We were afraid to eat in Venice. Maybe it is because of a super strict ordinance serving fines and police scrutiny for eating in St. Mark’s square. Not that many tourists would have dared, considering that St. Marks was well under 2 feet of water when we arrived on a soggy cold day. However, with this first impression, we were a little intimidated, since getting food from various shops, cobbling together a picnic meal and eating al fresco is our obligatory European mealtime.
But, no matter, we figured out a way to do it, and you can too. Our first stop was the Rialto Market. Rialto Market is a classic open-air fruit and veggie market. It is surprisingly un-touristy though you will find quite a few tourists alongside the hustle and bustle of locals. By 2:30 everything is pretty much closed up – so hurry to get there before lunchtime if you can. We picked up some Sicilian oranges and sundried tomatoes, though as you can see there is a wide variety of produce available (and even some chili peppers and flowers).
In order to supplement our fruit and veg we got cheese and prosciutto at Casa Del Parmigiano (San Polo, 214, 30125 Venezia). It is an absolutely tiny little store, but is completely packed with cheese. In fact, this is probably one of the highest cheese-to-square foot ratios I have ever seen. The store has been in operation since 1936 and you can tell they are experts at the craft of cheese. There is every type of Italian cheese under the sun We got some goat’s milk Latteria della Valsassina cheese to go, which was creamy and mild. In addition, there is a small but well-curated selection of prosciutto, and the San Daniele we chose was among some of the finest we ever tasted. We picked up two little ciabatta rolls from a grocery shop nearby to complete our sandwich. We ate clandestinely, evading authorities just off the Rialto market under a covered sidewalk that led to some sort of governmental building.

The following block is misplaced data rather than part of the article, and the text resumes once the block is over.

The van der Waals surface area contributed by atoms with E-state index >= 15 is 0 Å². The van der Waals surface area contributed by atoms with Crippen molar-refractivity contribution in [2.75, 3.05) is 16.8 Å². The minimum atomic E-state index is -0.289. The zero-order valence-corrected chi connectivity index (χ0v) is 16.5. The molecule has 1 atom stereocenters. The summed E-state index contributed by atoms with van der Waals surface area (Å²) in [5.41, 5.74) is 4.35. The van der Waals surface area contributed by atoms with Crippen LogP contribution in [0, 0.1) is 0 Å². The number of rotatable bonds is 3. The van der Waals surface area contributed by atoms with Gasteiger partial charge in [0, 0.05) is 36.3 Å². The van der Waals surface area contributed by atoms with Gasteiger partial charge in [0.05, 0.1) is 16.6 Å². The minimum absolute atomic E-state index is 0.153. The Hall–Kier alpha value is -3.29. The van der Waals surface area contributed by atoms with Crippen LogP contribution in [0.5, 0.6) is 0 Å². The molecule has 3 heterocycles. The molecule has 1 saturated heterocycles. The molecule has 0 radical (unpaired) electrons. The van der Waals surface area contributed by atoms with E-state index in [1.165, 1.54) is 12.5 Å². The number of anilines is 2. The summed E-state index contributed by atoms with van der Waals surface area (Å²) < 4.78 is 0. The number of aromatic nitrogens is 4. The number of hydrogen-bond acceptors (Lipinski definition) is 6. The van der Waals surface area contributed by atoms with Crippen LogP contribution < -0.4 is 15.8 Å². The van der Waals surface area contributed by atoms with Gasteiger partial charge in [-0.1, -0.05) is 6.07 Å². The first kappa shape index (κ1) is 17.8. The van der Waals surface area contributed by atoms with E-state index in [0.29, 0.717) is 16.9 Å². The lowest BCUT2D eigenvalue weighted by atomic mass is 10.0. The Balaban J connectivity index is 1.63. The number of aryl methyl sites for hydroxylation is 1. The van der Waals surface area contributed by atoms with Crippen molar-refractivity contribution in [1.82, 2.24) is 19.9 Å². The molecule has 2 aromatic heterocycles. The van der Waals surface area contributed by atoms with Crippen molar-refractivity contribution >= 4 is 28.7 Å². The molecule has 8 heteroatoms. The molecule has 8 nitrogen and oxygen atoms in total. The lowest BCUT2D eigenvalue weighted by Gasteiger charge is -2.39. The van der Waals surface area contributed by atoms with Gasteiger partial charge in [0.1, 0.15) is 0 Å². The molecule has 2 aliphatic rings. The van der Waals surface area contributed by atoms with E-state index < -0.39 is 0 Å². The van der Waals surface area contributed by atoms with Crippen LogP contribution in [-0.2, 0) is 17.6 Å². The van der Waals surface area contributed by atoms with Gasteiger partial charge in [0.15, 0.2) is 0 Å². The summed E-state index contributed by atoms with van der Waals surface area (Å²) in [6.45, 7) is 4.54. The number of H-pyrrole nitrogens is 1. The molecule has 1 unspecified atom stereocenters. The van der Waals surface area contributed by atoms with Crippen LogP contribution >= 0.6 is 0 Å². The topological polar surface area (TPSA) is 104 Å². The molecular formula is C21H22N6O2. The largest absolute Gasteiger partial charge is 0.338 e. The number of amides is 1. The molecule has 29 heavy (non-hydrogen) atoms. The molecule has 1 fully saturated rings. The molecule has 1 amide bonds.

Our final stop Gelatoteca SuSo (Calle della Bissa, 5453, 30124 San Marco, Venezia). It is a little way back from the canal and found it only through a 6th sense that directs us toward gelato products. Suso makes gelato artiginale – artisinal gelato – produced in-house in a large number of unusual flavors. M got the Orient Express (cinnamon, clove and caramel) and L got Death in Venice [ha ha!] – coffee and chocolate swirl. The gelato was excellent, and the perfect finish to our al fresco lunch. Though we had to do it on the sly – we managed to find (and eat) some non-touristy food in Venice.